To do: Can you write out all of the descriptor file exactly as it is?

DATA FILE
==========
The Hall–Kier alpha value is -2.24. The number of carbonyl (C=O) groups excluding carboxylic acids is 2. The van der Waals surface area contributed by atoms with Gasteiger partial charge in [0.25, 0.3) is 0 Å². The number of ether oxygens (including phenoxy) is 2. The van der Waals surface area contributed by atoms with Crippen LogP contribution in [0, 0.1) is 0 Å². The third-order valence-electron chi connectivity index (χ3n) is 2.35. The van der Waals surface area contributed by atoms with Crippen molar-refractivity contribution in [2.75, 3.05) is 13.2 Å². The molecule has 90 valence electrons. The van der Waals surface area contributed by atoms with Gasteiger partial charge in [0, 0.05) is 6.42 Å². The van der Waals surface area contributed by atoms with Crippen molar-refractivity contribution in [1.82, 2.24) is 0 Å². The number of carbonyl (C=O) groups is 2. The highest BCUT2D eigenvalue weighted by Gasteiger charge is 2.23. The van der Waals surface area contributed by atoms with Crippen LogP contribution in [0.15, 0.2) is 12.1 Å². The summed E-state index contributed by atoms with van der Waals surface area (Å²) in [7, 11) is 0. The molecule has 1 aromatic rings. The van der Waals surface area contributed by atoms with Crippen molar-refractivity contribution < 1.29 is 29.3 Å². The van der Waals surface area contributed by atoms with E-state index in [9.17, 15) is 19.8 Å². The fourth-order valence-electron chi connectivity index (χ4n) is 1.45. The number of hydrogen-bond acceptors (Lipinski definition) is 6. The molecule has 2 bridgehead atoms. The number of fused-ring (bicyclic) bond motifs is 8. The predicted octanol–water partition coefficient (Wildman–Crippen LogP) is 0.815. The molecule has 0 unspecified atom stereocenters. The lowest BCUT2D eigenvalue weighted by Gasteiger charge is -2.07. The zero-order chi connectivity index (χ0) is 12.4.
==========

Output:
The Hall–Kier alpha value is -2.24. The number of carbonyl (C=O) groups excluding carboxylic acids is 2. The van der Waals surface area contributed by atoms with Gasteiger partial charge in [0.25, 0.3) is 0 Å². The number of ether oxygens (including phenoxy) is 2. The van der Waals surface area contributed by atoms with Crippen LogP contribution in [0, 0.1) is 0 Å². The third-order valence-electron chi connectivity index (χ3n) is 2.35. The van der Waals surface area contributed by atoms with Crippen molar-refractivity contribution in [2.75, 3.05) is 13.2 Å². The molecule has 90 valence electrons. The van der Waals surface area contributed by atoms with Gasteiger partial charge in [0, 0.05) is 6.42 Å². The van der Waals surface area contributed by atoms with Crippen molar-refractivity contribution in [1.82, 2.24) is 0 Å². The number of carbonyl (C=O) groups is 2. The highest BCUT2D eigenvalue weighted by Gasteiger charge is 2.23. The van der Waals surface area contributed by atoms with Crippen LogP contribution in [0.15, 0.2) is 12.1 Å². The summed E-state index contributed by atoms with van der Waals surface area (Å²) in [7, 11) is 0. The molecule has 1 aromatic rings. The van der Waals surface area contributed by atoms with Crippen molar-refractivity contribution < 1.29 is 29.3 Å². The van der Waals surface area contributed by atoms with E-state index in [9.17, 15) is 19.8 Å². The fourth-order valence-electron chi connectivity index (χ4n) is 1.45. The number of hydrogen-bond acceptors (Lipinski definition) is 6. The molecule has 2 bridgehead atoms. The number of fused-ring (bicyclic) bond motifs is 8. The predicted octanol–water partition coefficient (Wildman–Crippen LogP) is 0.815. The molecule has 0 unspecified atom stereocenters. The lowest BCUT2D eigenvalue weighted by Gasteiger charge is -2.07. The zero-order chi connectivity index (χ0) is 12.4.